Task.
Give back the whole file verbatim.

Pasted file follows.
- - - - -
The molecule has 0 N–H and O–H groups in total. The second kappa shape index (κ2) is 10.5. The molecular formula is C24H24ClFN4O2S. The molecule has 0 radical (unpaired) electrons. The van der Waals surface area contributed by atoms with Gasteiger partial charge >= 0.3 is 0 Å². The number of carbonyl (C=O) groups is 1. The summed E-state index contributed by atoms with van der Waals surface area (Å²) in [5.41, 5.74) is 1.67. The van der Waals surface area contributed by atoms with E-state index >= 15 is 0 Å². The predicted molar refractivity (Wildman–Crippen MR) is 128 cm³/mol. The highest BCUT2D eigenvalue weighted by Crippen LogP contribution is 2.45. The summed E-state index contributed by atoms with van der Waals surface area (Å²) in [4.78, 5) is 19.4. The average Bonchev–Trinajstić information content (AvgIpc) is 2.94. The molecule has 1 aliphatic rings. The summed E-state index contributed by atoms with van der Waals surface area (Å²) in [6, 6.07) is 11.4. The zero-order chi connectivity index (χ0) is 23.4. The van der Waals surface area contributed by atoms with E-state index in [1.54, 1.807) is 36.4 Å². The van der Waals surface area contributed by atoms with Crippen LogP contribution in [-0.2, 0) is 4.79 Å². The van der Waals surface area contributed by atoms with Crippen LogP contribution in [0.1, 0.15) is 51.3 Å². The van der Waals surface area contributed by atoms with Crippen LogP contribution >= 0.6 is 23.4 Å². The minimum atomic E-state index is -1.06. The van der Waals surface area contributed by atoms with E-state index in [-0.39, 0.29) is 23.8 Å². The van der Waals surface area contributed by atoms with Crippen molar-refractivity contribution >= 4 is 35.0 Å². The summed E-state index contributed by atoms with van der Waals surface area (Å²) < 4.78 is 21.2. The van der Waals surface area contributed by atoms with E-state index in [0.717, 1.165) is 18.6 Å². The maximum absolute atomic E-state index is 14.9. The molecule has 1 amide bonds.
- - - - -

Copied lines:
The molecule has 0 N–H and O–H groups in total. The second kappa shape index (κ2) is 10.5. The molecular formula is C24H24ClFN4O2S. The molecule has 0 radical (unpaired) electrons. The van der Waals surface area contributed by atoms with Gasteiger partial charge >= 0.3 is 0 Å². The number of carbonyl (C=O) groups is 1. The summed E-state index contributed by atoms with van der Waals surface area (Å²) in [5.41, 5.74) is 1.67. The van der Waals surface area contributed by atoms with E-state index >= 15 is 0 Å². The predicted molar refractivity (Wildman–Crippen MR) is 128 cm³/mol. The highest BCUT2D eigenvalue weighted by Crippen LogP contribution is 2.45. The summed E-state index contributed by atoms with van der Waals surface area (Å²) in [4.78, 5) is 19.4. The average Bonchev–Trinajstić information content (AvgIpc) is 2.94. The molecule has 1 aliphatic rings. The summed E-state index contributed by atoms with van der Waals surface area (Å²) in [6, 6.07) is 11.4. The zero-order chi connectivity index (χ0) is 23.4. The van der Waals surface area contributed by atoms with E-state index in [1.54, 1.807) is 36.4 Å². The van der Waals surface area contributed by atoms with Crippen LogP contribution in [-0.2, 0) is 4.79 Å². The van der Waals surface area contributed by atoms with Crippen LogP contribution in [0.1, 0.15) is 51.3 Å². The van der Waals surface area contributed by atoms with Crippen LogP contribution >= 0.6 is 23.4 Å². The minimum atomic E-state index is -1.06. The van der Waals surface area contributed by atoms with E-state index in [-0.39, 0.29) is 23.8 Å². The van der Waals surface area contributed by atoms with Crippen molar-refractivity contribution >= 4 is 35.0 Å². The summed E-state index contributed by atoms with van der Waals surface area (Å²) < 4.78 is 21.2. The van der Waals surface area contributed by atoms with E-state index in [0.717, 1.165) is 18.6 Å². The maximum absolute atomic E-state index is 14.9. The molecule has 1 amide bonds.